Scott Kolins (“The Flash”), who takes over “Magog” as both writer and artist beginning with “Magog” #11, was originally scheduled to begin his run with a five-issue arc entitled, “Blown To Kingdom Come” but with DC Comics’ recent announcement of the series’ cancellation, that story will now be cut to just two issues.
However, Kolins told CBR News exclusively that DC liked where he was heading with Magog and his “Kingdom Come” origin tale and have planned a double-sized “Justice Society of America” Special to give the creator a project with which he can properly finish the story.
The character of Magog made his debut in the 1996 Elseworlds miniseries, “Kingdom Come,” created by the superstar creative team of Mark Waid and Alex Ross. Within the what-if future, Magog is the new Man of Tomorrow, an Ã¼ber-violent anti-hero who is in constant conflict with Superman and his Justice League, comprising of Wonder Woman, Wally West Flash and Dick Grayson Red Robin.
The character was then introduced into DCU proper in 2008 during Geoff Johns’ most recent run on “Justice Society of America” just prior to the megahit ‘Thy Kingdom Come’ arc, first as Lance Corporal David Reid, the great-grandson of Franklin D. Roosevelt, and later as Magog.
In 2009, DC Comics launched the recently canceled series with writer Keith Giffen and artist Howard Porter.
Kolins shared details about his important, albeit truncated, run on “Magog,” including what he thinks about his leading man’s personality, costume and raison d’Ãªtre.
CBR News: Originally, you signed on for a longer story but in the recent solicits we see the series is coming to an end with “Magog” #12. Your first issue isn’t even out yet, so do you wish DC would have given you a proper chance at delivering a Magog story so big, they would have had to keep the series alive? Â
Scott Kolins: I wish the fans and retailers would’ve had a bit more confidence, but it is what it is. DC has been very, very supportive. In fact, they still like my story so much that they’ve arranged a double-sized “Justice Society of America” Special #1 to finish the “Blown To Kingdom Come” story, which fits nicely as Magog’s old teammates are part of the climax. I’m working on that now.
To your understanding what was the reason the series was canceled? Was this purely based on sales?
As far as I know, yes. Hey, if something isn’t working and fans want to see something else – we move on. A Magog series may have been a long shot for some readers, but I give DC lots of credit for trying something different. And regardless of how this project changed, it is still a great opportunity for me. I got to create stories with Mike Carlin as editor. I have a few more issues of writing experience and learned a few more lessons. It’s all progress.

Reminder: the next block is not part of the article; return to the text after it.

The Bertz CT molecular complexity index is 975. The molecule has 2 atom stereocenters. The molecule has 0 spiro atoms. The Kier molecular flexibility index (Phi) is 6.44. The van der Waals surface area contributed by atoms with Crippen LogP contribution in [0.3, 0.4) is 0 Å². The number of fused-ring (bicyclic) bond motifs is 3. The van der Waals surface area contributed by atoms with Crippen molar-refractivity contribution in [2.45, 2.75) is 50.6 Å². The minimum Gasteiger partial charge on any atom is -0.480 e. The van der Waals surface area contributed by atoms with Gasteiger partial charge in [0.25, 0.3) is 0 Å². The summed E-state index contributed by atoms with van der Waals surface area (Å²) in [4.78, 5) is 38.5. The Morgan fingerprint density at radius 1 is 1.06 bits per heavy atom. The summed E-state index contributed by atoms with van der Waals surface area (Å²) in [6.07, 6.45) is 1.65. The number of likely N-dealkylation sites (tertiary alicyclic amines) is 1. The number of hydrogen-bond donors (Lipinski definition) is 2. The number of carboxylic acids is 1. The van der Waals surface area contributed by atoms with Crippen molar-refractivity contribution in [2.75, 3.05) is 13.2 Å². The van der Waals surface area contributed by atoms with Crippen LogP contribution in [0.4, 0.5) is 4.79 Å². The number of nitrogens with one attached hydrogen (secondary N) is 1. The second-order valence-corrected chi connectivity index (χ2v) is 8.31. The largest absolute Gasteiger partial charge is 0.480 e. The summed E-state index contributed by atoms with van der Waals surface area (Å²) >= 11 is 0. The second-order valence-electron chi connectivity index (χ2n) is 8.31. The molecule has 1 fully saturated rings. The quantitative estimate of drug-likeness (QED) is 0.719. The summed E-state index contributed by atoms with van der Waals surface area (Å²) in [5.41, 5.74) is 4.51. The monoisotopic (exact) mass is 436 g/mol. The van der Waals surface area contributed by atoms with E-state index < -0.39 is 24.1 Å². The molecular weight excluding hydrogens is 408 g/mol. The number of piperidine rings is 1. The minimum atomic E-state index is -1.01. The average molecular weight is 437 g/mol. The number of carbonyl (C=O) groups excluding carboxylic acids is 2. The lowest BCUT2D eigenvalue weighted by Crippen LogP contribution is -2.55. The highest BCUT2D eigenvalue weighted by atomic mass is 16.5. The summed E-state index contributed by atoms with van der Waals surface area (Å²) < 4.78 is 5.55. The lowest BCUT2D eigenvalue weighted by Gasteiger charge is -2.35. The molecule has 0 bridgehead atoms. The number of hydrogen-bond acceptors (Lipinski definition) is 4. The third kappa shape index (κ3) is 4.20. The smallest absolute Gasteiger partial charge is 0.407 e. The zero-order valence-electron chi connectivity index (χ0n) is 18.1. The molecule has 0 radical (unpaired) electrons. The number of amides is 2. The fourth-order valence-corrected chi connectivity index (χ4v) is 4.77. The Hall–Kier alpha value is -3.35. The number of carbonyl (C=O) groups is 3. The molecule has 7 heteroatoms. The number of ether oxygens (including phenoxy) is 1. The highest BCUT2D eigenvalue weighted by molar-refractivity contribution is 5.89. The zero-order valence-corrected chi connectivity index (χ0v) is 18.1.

You mentioned progress, but let’s talk about process. It’s definitely not the first time you’ve served as writer and artist on a project, but what does this type of assignment mean to you in terms of commitment, and how do you break up your day/work week?
I love the opportunity to grab the whole book and shake it to see what I can do. I love the process of working with a team as well, but writing and drawing is still very new and scary refreshing. It really tests my skills. My work week doesn’t change too much. Most of the time, I’ll work on the writing as I’m drawing each day on the previous issue or the previous job. So as I was finishing what I did before “Magog,” I’ll write up the “Magog” plot so it’s ready to draw when my pencil hand is free. I’ll spend a few weeks prepping ideas and going over the topic with the editor. This is what I did on “Solomon Grundy” and what I did for “Magog.” In the case of “Magog,” I also got to talk a few times with Keith Giffen, who’s a real hero of mine. I’ve always loved Keith’s work as writer and artist and he was very helpful to me, wrapping my head around Magog to understand him better. So I’ll work up the overall plot over a couple weeks and then turn that in before I finish the previous issue. With the editor’s OK, I draw the pages based on a tight plot with panel breakdowns and loose dialogue. Once I’ve finished drawing the issue, I’ll go back and write the final dialogue – which the editor and I will go over.
Have you made any adjustments – subtle or dramatic – to your penciling because of the subject material, namely Magog?
Well, I started the tonal style again. Fans of mine might remember a Canadian group I drew a few year ago – Omega Flight – which I also drew in the tonal style. I thought it would be nice for the “Magog” covers, which DC responded to very positively. They encouraged me to use it inside the Magog story as well, so I found a specific usage in the story which was fun. Most of the issues are drawn in a regular style that looks inked, but there are a few pages here and there that are drawn tonally. Hopefully this can add some excitement to the story.
When Magog was originally introduced, Mark Waid reportedly asked Alex Ross to make him look like “everything we hate in modern superhero design.” What do you think about his design? Are there elements that you love in the design? Some you hate?